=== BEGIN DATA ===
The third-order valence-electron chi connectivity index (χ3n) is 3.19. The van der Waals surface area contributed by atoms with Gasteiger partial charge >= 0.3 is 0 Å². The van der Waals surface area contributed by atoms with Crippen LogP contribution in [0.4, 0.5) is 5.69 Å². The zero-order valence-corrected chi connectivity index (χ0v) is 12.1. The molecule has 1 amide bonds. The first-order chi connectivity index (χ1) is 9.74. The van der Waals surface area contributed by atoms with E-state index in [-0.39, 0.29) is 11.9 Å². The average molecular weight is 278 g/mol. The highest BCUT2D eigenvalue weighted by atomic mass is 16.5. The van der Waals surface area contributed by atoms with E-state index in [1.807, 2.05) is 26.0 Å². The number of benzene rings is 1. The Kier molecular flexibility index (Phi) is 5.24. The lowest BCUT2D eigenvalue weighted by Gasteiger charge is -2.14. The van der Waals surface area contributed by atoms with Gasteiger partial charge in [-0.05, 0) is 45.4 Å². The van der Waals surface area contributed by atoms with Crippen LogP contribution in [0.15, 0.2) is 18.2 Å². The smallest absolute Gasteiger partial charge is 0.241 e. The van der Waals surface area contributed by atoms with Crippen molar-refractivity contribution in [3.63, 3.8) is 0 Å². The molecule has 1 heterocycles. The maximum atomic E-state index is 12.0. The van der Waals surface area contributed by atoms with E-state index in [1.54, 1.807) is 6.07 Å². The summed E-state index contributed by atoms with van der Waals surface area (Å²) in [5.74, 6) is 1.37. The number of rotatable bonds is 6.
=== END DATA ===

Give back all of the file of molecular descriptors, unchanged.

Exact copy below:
The third-order valence-electron chi connectivity index (χ3n) is 3.19. The van der Waals surface area contributed by atoms with Gasteiger partial charge >= 0.3 is 0 Å². The van der Waals surface area contributed by atoms with Crippen LogP contribution in [0.4, 0.5) is 5.69 Å². The zero-order valence-corrected chi connectivity index (χ0v) is 12.1. The molecule has 1 amide bonds. The first-order chi connectivity index (χ1) is 9.74. The van der Waals surface area contributed by atoms with E-state index in [-0.39, 0.29) is 11.9 Å². The average molecular weight is 278 g/mol. The highest BCUT2D eigenvalue weighted by atomic mass is 16.5. The van der Waals surface area contributed by atoms with E-state index in [1.807, 2.05) is 26.0 Å². The number of benzene rings is 1. The Kier molecular flexibility index (Phi) is 5.24. The lowest BCUT2D eigenvalue weighted by Gasteiger charge is -2.14. The van der Waals surface area contributed by atoms with Gasteiger partial charge in [-0.05, 0) is 45.4 Å². The van der Waals surface area contributed by atoms with Crippen LogP contribution in [0.15, 0.2) is 18.2 Å². The smallest absolute Gasteiger partial charge is 0.241 e. The van der Waals surface area contributed by atoms with Crippen molar-refractivity contribution in [3.63, 3.8) is 0 Å². The molecule has 1 heterocycles. The maximum atomic E-state index is 12.0. The van der Waals surface area contributed by atoms with E-state index in [1.54, 1.807) is 6.07 Å². The summed E-state index contributed by atoms with van der Waals surface area (Å²) in [5.74, 6) is 1.37. The number of rotatable bonds is 6.